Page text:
Publication details for Professor Janet MontgomeryBudd, P., Montgomery, J., Cox, A., Krause, P., Barreiro, B. & Thomas, R.G. (1998). The distribution of lead within ancient and modern human teeth: Implications for long-term and historical exposure monitoring. Science of The Total Environment 220(2-3): 121-136.
- Publication type: Journal Article
- ISSN/ISBN: 0048-9697
- DOI: 10.1016/S0048-9697(98)00244-7
- Keywords: Lead, LA-ICP-MS, ID-TIMS, Human teeth, Archaeology, Exposure monitoring, Human skeletons, Tissues, Bones, Isotopes, Children, Ratios. Tooth.
- Further publication details on publisher web site
- Durham Research Online (DRO) - may include full text
Author(s) from Durham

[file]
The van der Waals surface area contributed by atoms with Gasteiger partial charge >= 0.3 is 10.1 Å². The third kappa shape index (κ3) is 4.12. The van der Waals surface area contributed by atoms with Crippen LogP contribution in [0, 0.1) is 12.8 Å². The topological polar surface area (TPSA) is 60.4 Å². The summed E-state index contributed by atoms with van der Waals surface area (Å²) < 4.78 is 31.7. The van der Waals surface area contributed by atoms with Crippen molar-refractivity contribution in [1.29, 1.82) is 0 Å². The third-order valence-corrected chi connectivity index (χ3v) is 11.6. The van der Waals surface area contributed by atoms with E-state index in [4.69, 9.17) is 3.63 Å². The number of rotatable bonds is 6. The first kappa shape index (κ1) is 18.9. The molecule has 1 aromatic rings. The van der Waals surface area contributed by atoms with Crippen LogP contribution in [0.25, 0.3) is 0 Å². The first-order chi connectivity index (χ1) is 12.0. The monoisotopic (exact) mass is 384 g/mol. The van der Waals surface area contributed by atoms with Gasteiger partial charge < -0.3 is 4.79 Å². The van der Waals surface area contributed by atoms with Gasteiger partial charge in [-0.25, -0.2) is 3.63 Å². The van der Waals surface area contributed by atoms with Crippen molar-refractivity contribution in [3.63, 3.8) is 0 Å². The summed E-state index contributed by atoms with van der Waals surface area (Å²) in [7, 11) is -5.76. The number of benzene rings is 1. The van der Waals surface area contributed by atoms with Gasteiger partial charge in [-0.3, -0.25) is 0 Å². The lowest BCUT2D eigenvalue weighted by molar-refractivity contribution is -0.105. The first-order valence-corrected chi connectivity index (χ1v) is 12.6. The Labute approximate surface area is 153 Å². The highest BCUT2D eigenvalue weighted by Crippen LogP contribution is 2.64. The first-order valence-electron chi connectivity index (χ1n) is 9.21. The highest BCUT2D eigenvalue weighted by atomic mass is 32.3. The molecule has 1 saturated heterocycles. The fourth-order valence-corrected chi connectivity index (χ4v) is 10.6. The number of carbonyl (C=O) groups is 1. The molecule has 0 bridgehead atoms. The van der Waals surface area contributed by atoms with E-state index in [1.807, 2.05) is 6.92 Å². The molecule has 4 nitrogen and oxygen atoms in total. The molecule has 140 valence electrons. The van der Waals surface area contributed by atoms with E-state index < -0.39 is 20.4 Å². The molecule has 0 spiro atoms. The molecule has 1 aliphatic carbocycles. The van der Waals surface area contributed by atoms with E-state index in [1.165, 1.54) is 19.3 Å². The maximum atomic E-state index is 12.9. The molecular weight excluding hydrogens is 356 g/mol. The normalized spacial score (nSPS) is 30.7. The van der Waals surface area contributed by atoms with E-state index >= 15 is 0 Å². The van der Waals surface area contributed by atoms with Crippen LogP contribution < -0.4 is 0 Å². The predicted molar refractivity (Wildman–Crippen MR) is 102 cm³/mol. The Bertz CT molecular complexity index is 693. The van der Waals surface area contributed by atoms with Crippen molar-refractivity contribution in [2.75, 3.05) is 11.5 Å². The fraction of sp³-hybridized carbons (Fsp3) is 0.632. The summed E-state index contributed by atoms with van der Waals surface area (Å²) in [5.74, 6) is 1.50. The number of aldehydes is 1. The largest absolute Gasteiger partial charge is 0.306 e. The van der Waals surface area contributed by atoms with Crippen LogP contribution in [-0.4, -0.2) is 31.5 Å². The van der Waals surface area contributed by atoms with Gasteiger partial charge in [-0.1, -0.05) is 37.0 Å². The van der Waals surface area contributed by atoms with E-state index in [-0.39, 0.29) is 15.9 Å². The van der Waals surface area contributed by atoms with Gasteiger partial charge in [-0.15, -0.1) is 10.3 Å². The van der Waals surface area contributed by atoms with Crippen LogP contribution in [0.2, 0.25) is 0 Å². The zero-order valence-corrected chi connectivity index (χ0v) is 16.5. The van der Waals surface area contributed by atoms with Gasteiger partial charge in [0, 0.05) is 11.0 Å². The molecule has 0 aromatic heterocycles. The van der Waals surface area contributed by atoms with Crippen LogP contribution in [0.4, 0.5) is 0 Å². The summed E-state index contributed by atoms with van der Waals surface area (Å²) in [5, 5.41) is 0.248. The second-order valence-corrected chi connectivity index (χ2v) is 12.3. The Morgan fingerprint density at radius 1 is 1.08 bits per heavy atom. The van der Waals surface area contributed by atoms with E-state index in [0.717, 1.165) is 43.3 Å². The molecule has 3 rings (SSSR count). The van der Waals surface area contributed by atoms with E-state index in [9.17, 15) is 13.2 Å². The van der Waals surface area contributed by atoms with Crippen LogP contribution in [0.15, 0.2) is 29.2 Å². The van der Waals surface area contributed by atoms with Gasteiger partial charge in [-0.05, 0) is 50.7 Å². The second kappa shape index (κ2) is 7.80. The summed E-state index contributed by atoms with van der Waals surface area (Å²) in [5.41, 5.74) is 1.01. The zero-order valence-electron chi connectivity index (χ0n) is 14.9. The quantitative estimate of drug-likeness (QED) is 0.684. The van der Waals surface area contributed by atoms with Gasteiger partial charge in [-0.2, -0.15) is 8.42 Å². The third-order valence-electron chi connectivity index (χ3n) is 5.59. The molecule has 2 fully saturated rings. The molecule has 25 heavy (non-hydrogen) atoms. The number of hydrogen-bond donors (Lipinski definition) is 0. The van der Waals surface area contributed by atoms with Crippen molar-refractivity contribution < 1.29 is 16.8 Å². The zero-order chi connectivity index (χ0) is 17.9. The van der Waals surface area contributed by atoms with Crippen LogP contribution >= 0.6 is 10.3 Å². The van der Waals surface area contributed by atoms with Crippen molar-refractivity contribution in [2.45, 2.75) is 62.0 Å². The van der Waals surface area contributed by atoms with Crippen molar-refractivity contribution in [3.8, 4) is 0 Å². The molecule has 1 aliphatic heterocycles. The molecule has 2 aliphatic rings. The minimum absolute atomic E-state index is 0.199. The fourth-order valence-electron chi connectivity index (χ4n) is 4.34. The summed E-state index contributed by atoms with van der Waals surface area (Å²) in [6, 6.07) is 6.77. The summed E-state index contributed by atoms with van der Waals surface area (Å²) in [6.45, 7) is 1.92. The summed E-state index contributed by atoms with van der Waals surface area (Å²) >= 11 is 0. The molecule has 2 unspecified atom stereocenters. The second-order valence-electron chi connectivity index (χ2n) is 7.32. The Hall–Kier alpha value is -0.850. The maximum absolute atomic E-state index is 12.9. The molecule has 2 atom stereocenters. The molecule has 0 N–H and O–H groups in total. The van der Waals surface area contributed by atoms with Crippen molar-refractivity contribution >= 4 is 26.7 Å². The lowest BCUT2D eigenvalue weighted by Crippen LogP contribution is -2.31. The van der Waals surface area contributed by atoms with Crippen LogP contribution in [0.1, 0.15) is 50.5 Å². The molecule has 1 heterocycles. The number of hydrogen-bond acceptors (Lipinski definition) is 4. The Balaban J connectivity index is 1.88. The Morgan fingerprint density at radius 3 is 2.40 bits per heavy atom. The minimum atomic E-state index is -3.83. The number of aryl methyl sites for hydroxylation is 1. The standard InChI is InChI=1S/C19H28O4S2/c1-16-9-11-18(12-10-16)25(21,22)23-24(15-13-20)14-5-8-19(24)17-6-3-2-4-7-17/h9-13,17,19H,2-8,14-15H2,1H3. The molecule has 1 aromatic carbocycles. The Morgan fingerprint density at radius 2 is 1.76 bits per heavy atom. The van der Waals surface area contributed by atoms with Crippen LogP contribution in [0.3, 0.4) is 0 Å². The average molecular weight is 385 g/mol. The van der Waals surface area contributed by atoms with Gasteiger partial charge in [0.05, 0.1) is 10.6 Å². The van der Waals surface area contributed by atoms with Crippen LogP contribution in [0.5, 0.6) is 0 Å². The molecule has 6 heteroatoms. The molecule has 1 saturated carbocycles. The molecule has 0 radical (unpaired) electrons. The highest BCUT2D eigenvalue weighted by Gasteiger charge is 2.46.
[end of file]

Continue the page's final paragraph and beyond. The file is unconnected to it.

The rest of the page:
The preservation of lead within human tissue makes it possible to monitor long-term exposure to the element and to model changing sources of lead pollution throughout the lifetime of an individual. Dental tissues have recently been shown to be particularly useful for this purpose. Enamel, for instance, forms at known stages of life and is chemically stable in vivo whereas dentine is remodelled in a predictable fashion. The relative stability of enamel is reflected in its excellent post-mortem preservation. This raises the possibility of using historical or archaeological material to reconstruct long-term trends and establish baseline data relating to exposure among pre-industrial or even prehistoric populations. The use of archaeological material is currently problematic, however, because of the site-specific nature of diagenesis and incomplete understanding of its chemistry, particularly in respect of lead uptake into dental tissue from the burial environment. A detailed study of lead distribution within both ancient and modern human teeth is presented. Conclusions are drawn on the pattern of lead distribution resulting from tissue formation and the manner of its alteration in the burial environment. In particular, attention is drawn to a consistent enrichment of lead within the outer 30 μm of the enamel of both ancient and modern teeth which appears to be unrelated to diagenesis. The implications for current approaches to long-term monitoring and for the reconstruction of historical and archaeological exposure patterns are discussed.